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Somehow we’ve got to get clean. We must clean our hair, our hands, and our bodies. We have to wash our clothes, our bedsheets, and our carpets. Daily, we wash dishes, pots, pans, and cutlery. At the root of nearly all of these endeavors, we find soap.

Unfortunately, it doesn’t take much investigation into soap to learn that much of what is available on the market is not animal-friendly. Not only do many big-name laundry detergents come from companies that test their products on animals, but many also include fats made from animal tallow. This is all without considering the fact that there are many compounds like parabens and phthalates that are neither good for people nor animals.

There are lots of DIY solutions to help with this issue: Recipes for all-natural laundry detergents, homemade body washes, easy hand cleaners, and even dish soap for the kitchen.  By all means, these are great, but they are still largely reliant on buying ready-made castile soap. That can all change with a fruit known as the soap nut.

What Is A Soap Nut?

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Soap nuts, also known as soapberries, come from shrubs and trees that are in the lychee family. All in all, there are about five plants that provide these foamy fruits. Essentially, the soap nut — little spherical fruits about half an inch or more across — contain an element, saponin, which is what creates the suds in soap. Saponins are created in the lye-fat reaction in typical soap making. In other words, finding a plant that can provide saponin on tap is pretty cool.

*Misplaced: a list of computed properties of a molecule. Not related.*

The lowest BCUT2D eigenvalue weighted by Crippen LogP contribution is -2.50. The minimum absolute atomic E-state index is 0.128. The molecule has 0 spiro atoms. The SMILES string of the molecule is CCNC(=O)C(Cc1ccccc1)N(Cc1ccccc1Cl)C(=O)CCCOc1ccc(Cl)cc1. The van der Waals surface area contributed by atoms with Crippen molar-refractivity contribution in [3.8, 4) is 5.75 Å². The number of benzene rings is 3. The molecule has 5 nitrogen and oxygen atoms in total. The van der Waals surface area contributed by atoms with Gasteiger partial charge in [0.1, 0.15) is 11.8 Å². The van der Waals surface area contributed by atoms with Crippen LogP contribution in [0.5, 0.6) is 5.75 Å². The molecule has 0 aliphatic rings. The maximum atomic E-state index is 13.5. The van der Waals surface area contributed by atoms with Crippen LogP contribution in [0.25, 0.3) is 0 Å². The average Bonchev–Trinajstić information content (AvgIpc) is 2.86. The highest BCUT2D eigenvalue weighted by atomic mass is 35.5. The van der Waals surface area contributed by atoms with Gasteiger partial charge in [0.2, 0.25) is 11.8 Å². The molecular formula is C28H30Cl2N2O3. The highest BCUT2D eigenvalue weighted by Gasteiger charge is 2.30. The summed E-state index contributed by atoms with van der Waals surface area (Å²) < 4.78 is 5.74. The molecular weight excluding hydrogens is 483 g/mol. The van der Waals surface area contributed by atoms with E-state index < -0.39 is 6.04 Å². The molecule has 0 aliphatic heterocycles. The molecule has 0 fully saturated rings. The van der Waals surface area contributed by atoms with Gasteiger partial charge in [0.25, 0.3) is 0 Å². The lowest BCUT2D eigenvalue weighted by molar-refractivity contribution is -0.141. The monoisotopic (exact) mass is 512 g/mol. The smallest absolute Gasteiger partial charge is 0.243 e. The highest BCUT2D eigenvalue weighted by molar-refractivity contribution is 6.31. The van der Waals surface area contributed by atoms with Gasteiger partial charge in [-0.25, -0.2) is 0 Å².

While this is exciting information to newly learn, it’s nothing new at all really. People have used soap nuts for thousands of years. Luckily for us, in this day and age, when we are recognizing that some of the old ways might have been better (cleaner, cheaper, more environmentally friendly) than what’s currently being done, soap nuts are still around for us to take advantage of.

How to Use the Soap Nut

Like any DIY project, there are some things we’ll have to do. To harness the power of the soap nut, it’ll take a few tools: a cloth net or bag with a drawstring to close it, a measuring device of some sort for liquids, and a pot in which to boil water, possibly a spoon for stirring. For making soap nut liquid, the goal of this whole thing, we’ll also need roughly ten soap nuts and eight cups of water. Then, it’s time to get to work.

Just do this: Put the ten soap nuts in the bag, draw the string, and tie them in. Put them in a pot and cover them over with eight cups of water. Bring that all to a boil. Boil the mixture vigorously for about half an hour, during which time the water will transform into a thickened, yellow-brown liquid. That liquid is what we are after.

From there, it’s easy to transform soap nut liquid into all of the aforementioned soapy products that have come to be part of our daily lives. Just add a drop or two of whatever essential oils smell right, and the mixture can be used for body wash, shampoo, laundry detergent (some folks just put the bag of soap nuts directly in the washer), and so on. With a little added vinegar, it becomes anti-bacterial, and what more do we need?

Where to Get Your Soap Nuts

Let’s go ahead and say that the all-natural, animal-free part of soap nuts is pretty amazing and deserving of acknowledgment. However, we would be remiss not to appreciate the economic aspect of soap nuts. For those who have the plants — they grow in warm and tropical environs — the fruits are absolutely free. For the rest of us, they are crazy inexpensive: about a dollar for every ten.

Soap nuts are easy to find! For those in the right climate, such as Los Angeles, soap nut saplings are possible to buy, but be warned that the trees grow to be enormous. Lastly, for those just after ready-made products to sample, check out Maggie’s Soap Nuts, NaturalOli or Eco Nuts.

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